In a nod to the unnatural circumstances under which this NBA season is being played, the Bulls’ four-game preseason slate is split between just two opponents: the Houston Rockets (both home) and Oklahoma City Thunder (both road).
That gives them another crack at the same Rockets team that hammered them 125-104 in the opener just two nights later. Bulls coach Billy Donovan panned the team’s defensive competitiveness — in help scenarios, on the glass, at the point of attack and fighting over screens — after Friday’s loss, and echoed those sentiments after a “very, very long film session” Saturday morning.
“The competitive spirit as a group needed to be better in terms of stopping runs, in terms of finding ways to generate good shots or get stops or a rebound. I didn’t think that we helped at all well enough,” Donovan said.
Indeed, the numbers of the night tell a tale of poor defensive execution. The Rockets made 24 3-pointers Friday (while shooting 46.2 percent from deep). They generated 24 field goal attempts in the paint in the first half (making 13, to forge a 26-14 paint-points advantage). They slung 25 assists by game’s end, enjoying persistent dribble penetration and long-range accuracy on the back-end of kickouts.
“We have to be a help-orientated team. And we did not help each other,” Donovan said. “We left guys out on islands. When there were drives, we didn’t pull across and provide any rim protection or physicality at the basket in terms of taking charges or going vertical. I thought the floor was too open. We got driven. From a defensive standpoint, we have to fight harder to get over pick-and-rolls and get back on the ball to get our bigs out of coverage. There’s just a lot of things we need to do better.”
On the offensive side, the Bulls committed 21 turnovers, which the Rockets turned into 35 points. Donovan at least partially attributed that to growing pains involved with installing a movement-based, cut-heavy offensive system, which, on its first test-drive out of the garage, was easily foiled by a switch-happy Rockets squad.
“If you’re going to move and pass, you’re gonna be more susceptible to turnovers,” Donovan said. “I thought in the game we did not read cuts well enough, we didn’t read switches well enough and I thought a lot of times we were going down there screening and knowing that somebody’s gonna switch. You’ve got to basically do different things to try to exploit and take advantage of the switch. I think that’s going to be a big, big part of us continuing to get better as a team.”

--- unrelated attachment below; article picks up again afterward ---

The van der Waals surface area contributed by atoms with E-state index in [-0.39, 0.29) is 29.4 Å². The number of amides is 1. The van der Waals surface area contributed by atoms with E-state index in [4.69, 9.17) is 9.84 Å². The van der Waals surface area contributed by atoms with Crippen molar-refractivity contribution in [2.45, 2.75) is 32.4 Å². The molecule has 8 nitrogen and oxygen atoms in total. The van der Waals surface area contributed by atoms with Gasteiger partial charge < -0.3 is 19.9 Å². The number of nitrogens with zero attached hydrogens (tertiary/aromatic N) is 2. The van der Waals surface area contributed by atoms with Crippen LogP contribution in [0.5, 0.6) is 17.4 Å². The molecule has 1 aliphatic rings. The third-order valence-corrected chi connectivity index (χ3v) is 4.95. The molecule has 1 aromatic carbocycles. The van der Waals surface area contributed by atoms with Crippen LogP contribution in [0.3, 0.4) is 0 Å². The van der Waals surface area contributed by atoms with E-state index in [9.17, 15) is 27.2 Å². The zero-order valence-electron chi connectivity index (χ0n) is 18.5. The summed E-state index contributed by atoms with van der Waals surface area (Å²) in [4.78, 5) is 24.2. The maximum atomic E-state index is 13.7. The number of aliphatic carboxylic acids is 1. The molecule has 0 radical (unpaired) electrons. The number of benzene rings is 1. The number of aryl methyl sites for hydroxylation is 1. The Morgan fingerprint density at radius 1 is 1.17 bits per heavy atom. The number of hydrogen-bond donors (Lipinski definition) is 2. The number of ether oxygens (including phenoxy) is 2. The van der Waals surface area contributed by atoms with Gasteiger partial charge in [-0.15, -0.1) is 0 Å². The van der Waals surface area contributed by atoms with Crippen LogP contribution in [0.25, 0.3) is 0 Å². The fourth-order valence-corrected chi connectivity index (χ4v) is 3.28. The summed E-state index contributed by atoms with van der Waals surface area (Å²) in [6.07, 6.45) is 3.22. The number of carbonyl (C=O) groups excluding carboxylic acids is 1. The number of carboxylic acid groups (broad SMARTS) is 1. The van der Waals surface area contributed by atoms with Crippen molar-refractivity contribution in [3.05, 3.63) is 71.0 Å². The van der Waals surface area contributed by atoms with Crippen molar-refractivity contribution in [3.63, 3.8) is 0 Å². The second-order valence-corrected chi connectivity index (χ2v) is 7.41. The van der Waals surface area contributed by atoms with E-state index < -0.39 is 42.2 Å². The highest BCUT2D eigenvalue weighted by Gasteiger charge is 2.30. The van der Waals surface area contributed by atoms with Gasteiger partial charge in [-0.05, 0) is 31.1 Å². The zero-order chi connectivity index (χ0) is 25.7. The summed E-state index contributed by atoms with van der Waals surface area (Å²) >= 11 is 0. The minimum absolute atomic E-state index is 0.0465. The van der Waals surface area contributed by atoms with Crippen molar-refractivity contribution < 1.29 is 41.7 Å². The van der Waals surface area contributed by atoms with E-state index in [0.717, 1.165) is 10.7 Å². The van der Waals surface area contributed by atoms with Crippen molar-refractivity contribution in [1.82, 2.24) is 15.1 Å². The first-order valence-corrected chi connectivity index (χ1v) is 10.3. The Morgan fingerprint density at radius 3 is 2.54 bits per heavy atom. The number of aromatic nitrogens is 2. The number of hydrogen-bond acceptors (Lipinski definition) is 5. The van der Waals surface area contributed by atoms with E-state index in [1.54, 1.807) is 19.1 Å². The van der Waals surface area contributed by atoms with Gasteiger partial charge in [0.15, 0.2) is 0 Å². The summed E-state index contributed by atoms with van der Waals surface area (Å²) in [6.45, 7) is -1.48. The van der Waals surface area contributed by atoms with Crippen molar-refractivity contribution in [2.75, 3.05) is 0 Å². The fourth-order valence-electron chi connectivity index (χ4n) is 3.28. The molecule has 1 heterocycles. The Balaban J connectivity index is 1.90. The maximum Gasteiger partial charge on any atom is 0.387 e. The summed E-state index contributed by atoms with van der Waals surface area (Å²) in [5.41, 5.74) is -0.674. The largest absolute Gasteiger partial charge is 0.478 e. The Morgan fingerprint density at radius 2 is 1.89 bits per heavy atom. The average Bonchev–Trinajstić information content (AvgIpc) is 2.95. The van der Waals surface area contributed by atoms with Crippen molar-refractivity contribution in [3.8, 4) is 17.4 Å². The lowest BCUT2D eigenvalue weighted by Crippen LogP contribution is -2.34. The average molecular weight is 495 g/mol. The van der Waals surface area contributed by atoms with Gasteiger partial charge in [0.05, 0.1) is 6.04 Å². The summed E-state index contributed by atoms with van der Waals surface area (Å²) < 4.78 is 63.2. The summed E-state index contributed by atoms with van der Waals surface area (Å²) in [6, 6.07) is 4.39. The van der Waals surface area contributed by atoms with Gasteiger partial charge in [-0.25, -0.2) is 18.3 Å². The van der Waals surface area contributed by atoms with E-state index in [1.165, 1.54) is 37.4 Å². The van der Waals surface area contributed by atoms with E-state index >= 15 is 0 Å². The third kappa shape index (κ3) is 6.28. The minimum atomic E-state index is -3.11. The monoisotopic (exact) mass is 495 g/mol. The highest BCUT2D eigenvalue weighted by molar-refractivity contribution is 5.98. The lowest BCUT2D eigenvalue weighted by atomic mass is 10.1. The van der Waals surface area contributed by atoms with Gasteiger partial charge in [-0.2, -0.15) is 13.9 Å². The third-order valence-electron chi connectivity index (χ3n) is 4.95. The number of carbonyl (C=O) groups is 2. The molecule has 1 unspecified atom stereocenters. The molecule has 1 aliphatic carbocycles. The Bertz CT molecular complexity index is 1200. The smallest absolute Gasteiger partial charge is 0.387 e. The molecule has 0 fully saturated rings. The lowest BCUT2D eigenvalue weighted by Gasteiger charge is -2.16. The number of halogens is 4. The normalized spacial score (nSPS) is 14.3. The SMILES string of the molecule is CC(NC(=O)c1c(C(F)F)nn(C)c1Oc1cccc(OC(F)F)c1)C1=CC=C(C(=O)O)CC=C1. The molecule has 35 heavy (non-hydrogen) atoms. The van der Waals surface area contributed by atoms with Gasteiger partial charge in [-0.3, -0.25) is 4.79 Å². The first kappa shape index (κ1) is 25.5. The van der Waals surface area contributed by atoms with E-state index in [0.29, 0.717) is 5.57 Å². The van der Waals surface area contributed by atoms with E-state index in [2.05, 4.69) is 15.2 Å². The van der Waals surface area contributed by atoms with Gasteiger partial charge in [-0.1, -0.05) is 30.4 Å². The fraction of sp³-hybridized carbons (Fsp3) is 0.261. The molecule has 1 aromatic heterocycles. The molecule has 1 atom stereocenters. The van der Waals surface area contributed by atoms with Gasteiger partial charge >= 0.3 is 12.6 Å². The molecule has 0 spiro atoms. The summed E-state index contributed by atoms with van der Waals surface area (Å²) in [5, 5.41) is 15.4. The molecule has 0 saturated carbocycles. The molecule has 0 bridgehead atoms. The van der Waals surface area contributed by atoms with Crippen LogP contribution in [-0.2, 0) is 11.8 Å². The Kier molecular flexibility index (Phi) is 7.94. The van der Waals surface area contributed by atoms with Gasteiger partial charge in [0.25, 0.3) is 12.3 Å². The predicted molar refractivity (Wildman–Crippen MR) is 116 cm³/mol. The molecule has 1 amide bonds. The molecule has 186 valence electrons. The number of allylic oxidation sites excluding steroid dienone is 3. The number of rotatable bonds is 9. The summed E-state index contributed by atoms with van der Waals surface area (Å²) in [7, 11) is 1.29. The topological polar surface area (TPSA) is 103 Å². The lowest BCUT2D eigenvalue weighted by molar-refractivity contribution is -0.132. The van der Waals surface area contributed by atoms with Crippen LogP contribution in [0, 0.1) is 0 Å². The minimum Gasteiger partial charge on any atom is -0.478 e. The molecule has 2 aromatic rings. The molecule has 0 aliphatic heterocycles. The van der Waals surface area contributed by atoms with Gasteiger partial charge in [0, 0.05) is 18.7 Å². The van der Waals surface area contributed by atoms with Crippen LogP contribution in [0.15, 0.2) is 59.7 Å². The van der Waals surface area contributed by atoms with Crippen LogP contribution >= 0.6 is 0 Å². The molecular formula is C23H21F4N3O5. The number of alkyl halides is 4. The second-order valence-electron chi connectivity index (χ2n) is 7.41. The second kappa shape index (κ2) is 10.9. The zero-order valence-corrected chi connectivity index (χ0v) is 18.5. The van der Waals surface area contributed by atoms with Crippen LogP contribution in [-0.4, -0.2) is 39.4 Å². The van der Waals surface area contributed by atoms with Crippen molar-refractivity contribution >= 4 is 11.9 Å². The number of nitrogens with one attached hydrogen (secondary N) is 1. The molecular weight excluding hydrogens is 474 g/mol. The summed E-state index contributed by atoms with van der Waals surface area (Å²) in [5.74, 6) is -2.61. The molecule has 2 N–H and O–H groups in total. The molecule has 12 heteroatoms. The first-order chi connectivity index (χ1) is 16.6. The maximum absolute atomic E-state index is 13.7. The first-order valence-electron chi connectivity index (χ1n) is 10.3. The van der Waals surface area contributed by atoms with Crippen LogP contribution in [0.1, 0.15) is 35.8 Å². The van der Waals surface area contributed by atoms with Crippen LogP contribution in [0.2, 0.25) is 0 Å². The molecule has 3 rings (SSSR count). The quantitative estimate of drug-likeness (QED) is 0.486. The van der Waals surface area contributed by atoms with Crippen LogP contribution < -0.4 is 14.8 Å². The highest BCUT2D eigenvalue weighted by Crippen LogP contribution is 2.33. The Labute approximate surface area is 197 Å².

It’s a lot of kinks to work out, but consecutive matchups against the same opponent will offer a unique template to gauge the Bulls’ response.
“It’s about competing a little more. I think we didn’t do a good job with that,” Tomáš Satoranský said when asked the biggest adjustment the Bulls need to make. “Obviously, everyone will say that. Competing on defense, competing on the ball, helping each other a little bit more. There were a lot of straight drives where we didn’t come over to help or challenge shots at the rim. You can’t have excuses for that, because obviously, the offense and a little bit of the feel is not going to be there after nine months. But you have to compete on the ball. That’s what we put the most pressure on today’s practice. We definitely have to do that tomorrow.”
“The minute the ball gets thrown up in the air, to me it’s about how you handle adversity,” Donovan said. “And I think adversity is one of the greatest teaching tools that we have because generally, you improve and get better when things are hard. When adversity hit last night, we did not respond well enough as a group in trying to solve and fix the things that were in front of us at that moment in time. We all kind of got a little bit into ourselves — not that they were being selfish, but I guess you could say it was being somewhat selfish. They were just all figuring out what they have to do instead of solving it together as a group.”
Donovan isn’t ready to pass widespread judgement on the team’s demeanor after what he estimated has been six practices and one preseason game with them. He cited a poor Monday practice, followed by improvement Wednesday, as an early example of resiliency.
Yes, it’s still preseason. But Sunday offers a valuable opportunity to showcase that in a game setting.
“It’s really, really tough over a 48-minute period just to expect every minute of every game to go your way,” Donovan said. “It’s really how you respond when things aren’t going your way.”
Thad Young, still dealing with a leg infection, will miss Game 2 against the Rockets, per Donovan.
“He’s doing much better, which is good. Things haven’t gotten worse,” Donovan said. “But I think the doctors want to keep a close eye on him with that infection and just make sure he’s healing properly.”
Donovan indicated Young is day-to-day, but without a timetable to return.
Garrett Temple’s return to the team is also to be determined. Donovan said he remains in the league’s COVID-19 protocol after Temple said he tested positive for the virus on Nov. 28.
“There’s a process that he’s gonna have to go through in terms of multiple negative tests and then he’s gotta go through a cardiovascular test and then he can get back on the floor and get reacclimated to the team,” Donovan said. “He’s in the process of going through all those steps right now. I don’t know what his test was like yesterday or today, but until he gets several negative tests and gets into the protocol of what he has to do physically to get back, we probably don’t have a timetable for him quite yet.”
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